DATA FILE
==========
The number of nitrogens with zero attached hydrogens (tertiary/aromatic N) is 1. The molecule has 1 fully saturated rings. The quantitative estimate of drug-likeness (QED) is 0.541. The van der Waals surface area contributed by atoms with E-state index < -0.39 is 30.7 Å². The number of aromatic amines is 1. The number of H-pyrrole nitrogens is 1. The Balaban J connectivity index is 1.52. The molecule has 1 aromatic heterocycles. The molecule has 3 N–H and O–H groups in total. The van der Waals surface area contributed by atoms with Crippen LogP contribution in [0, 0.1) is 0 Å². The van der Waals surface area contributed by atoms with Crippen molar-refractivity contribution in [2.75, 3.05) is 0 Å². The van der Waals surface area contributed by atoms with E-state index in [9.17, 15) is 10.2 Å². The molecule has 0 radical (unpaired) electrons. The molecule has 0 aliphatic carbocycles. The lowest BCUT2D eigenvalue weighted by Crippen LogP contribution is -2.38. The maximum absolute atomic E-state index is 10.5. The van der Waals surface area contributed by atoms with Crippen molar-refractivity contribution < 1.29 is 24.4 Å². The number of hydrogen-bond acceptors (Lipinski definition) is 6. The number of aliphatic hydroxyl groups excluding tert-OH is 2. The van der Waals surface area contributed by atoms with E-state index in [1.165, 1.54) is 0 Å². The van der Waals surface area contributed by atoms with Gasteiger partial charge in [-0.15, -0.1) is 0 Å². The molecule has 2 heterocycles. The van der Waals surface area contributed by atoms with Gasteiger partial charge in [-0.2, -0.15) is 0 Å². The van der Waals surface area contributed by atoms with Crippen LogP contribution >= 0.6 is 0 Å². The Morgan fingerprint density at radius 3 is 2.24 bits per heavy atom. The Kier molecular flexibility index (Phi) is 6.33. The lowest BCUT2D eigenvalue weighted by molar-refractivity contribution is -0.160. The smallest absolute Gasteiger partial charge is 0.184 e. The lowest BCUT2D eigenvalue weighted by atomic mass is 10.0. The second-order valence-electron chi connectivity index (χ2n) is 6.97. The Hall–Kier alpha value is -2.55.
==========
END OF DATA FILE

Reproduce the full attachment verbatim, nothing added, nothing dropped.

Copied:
The number of nitrogens with zero attached hydrogens (tertiary/aromatic N) is 1. The molecule has 1 fully saturated rings. The quantitative estimate of drug-likeness (QED) is 0.541. The van der Waals surface area contributed by atoms with E-state index < -0.39 is 30.7 Å². The number of aromatic amines is 1. The number of H-pyrrole nitrogens is 1. The Balaban J connectivity index is 1.52. The molecule has 1 aromatic heterocycles. The molecule has 3 N–H and O–H groups in total. The van der Waals surface area contributed by atoms with Crippen LogP contribution in [0, 0.1) is 0 Å². The van der Waals surface area contributed by atoms with Crippen molar-refractivity contribution in [2.75, 3.05) is 0 Å². The van der Waals surface area contributed by atoms with E-state index in [9.17, 15) is 10.2 Å². The molecule has 0 radical (unpaired) electrons. The molecule has 0 aliphatic carbocycles. The lowest BCUT2D eigenvalue weighted by Crippen LogP contribution is -2.38. The maximum absolute atomic E-state index is 10.5. The van der Waals surface area contributed by atoms with Crippen molar-refractivity contribution < 1.29 is 24.4 Å². The number of hydrogen-bond acceptors (Lipinski definition) is 6. The number of aliphatic hydroxyl groups excluding tert-OH is 2. The van der Waals surface area contributed by atoms with E-state index in [1.165, 1.54) is 0 Å². The van der Waals surface area contributed by atoms with Gasteiger partial charge in [-0.15, -0.1) is 0 Å². The molecule has 2 heterocycles. The van der Waals surface area contributed by atoms with Gasteiger partial charge in [-0.2, -0.15) is 0 Å². The van der Waals surface area contributed by atoms with Crippen LogP contribution >= 0.6 is 0 Å². The Morgan fingerprint density at radius 3 is 2.24 bits per heavy atom. The Kier molecular flexibility index (Phi) is 6.33. The lowest BCUT2D eigenvalue weighted by molar-refractivity contribution is -0.160. The smallest absolute Gasteiger partial charge is 0.184 e. The lowest BCUT2D eigenvalue weighted by atomic mass is 10.0. The second-order valence-electron chi connectivity index (χ2n) is 6.97. The Hall–Kier alpha value is -2.55.